Though email is a rather primitive solution these days, it is still highly effective for various plays. Try promotions that move your Facebook fans to opt-in emails. Email is a closed loop system that, while not inherently viral, prevents other companies from mining conversations.  It may sound silly but programs like ConstantContact and iContact are still great weapons in the social media marketers’ arsenal. Test offers that allow promotional offers to be forwarded and just watch.

SMS/Text tools are awesome. Instead of running Facebook Ads to get FB users to “Like” your fan page, test using them to garner SMS subscriptions. We’ve see fantastic conversion occur in many verticals, from fast food to hardware store coupons.  Again, this tactic channels users out of the predatory Facebook jungle and into a system you control, absent nasty competitors and privacy concerns.

Another solution is to enable an organization’s’ website with features that facilitate social interaction among customers and potential friends. For those business not comfortable with Facebook’s porous deficiencies, forward thinking platforms are making next generation “owned” social networking site building tools to organizations of all stripes.  Check out Ning platform installations for the Peace Corps and rock band icons Linkin Park.

We’re probably on the generational cusp of a new class of social tools that support businesses who don’t want their customers exposed to competitors’ predatory practices, desire to “own” their social community and do not compromise users’ privacy.  Facebook may be big but big does not always mean better.

Marty Weintraub
Marty is author of "Killer Facebook Ads" (Wiley/Sybex 2011) & CEO of aimClear®, an online search & social marketing agency that has managed Facebook ad campaigns generating over 30 billion impressions internationally. Client credits include MarthaStewart.com, Siemens, Second Life & other global brands. Upcoming keynotes include MediaPost Search Insider Summit & OMS, as well as appearances in London, Israel, New York, Portland, Boston, Chicago, San Francisco & other cities around the world.Twitter @aimclearHe’s written extensively for respected Internet marketing publications including SearchEngineWatch, SearchEngineLand, SearchEngineRoundTable & been quoted in many others. aimClear Blog was cited as a Technorati Top 10 Small Business Blogs, Cison Top Ten Social Media Blogs & PRWeb’s 25 Essential Public Relations Blogs You Should Be Reading. A fixture on the International conference circuit, Marty speaks regularly at SES, SMX, PubCon, SEMpdx, International Search Summit, Socialize, Search Insider Summit, Universities, & many others. he founded & produces the aimClear® Full Day Facebook Marketing Intensive Workshop Marty has been described as “not your typical agency type.”A “social media maverick” and “more innovator than follower.” aimClear has become internationally recognized for its work in demographic targeting, especially as pertains to search, Facebook, & LInkedIn.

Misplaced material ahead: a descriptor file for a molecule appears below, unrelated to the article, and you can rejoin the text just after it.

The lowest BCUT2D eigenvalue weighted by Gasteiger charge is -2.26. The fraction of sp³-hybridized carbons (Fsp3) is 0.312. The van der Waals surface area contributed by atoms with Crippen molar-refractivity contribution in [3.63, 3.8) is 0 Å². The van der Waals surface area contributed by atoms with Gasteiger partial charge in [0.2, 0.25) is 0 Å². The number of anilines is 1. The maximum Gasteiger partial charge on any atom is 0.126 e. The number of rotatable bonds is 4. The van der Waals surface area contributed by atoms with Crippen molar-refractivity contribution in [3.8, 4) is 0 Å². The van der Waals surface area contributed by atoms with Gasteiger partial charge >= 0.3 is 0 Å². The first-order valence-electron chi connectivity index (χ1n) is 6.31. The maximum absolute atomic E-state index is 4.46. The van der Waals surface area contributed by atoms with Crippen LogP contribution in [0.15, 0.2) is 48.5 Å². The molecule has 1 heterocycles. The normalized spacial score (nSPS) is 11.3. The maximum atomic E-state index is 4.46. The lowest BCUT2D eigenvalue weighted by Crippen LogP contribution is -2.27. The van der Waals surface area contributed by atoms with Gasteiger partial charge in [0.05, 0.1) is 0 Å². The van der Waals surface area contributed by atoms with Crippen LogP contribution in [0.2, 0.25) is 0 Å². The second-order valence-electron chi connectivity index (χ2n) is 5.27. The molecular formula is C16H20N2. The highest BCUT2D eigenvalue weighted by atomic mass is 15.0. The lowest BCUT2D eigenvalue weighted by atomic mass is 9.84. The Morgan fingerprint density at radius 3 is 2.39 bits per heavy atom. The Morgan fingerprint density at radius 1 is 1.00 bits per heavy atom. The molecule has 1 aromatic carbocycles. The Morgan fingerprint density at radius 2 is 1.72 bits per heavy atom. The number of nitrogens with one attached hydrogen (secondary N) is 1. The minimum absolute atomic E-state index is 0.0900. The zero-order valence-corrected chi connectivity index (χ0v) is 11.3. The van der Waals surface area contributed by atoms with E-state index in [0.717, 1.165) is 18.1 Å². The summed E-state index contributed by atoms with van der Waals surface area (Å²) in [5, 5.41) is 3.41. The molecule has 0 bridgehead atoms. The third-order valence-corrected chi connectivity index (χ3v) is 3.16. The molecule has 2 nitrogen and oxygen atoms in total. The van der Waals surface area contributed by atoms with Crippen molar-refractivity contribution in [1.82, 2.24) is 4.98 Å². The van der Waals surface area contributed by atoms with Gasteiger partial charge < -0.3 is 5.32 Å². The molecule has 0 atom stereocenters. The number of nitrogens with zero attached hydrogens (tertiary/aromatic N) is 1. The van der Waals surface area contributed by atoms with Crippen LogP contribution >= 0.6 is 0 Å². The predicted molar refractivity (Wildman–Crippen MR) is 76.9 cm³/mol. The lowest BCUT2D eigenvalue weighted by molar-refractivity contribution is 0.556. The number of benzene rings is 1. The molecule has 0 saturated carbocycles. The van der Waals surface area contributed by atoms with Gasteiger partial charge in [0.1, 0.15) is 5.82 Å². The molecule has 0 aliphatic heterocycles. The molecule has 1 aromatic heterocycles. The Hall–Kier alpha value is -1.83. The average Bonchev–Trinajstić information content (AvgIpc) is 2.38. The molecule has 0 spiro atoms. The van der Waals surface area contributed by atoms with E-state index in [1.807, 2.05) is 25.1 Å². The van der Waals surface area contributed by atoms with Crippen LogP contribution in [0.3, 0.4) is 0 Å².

Marty Weintraub

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  • http://www.equitymarketingsolutions.com meleighsnith

    I love that I found this article via a post by Marty on Facebook.


    I’ve recently tried to delete my Facebook. account. Only to discover that Facebook does not delete an account but deactivates it.

    I’m not happy at all that when you login with an incorrect password your profile pick is show. Thats lack of respect for your privacy. A hack can easily verify if your account exists.

    Not only I don’t like the bad habits that Facebook has instilled on individuals and society in general.

    1. The need to have a 1000 friends of which 20 you actually know or have some form of relationship with.
    2. The lack of Privacy. People don’t realize the negative effect this can have on their personal relationships with friends, family, coworkers and employers!!!!!
    3. The effect it can have on the way you communicate with people in the Real World!! and the way you form relationships with people.

  • http://www.aimclearblog.com Marty

    @YDNTK: Yep, check FB TOS and see who owns the stuff you post :).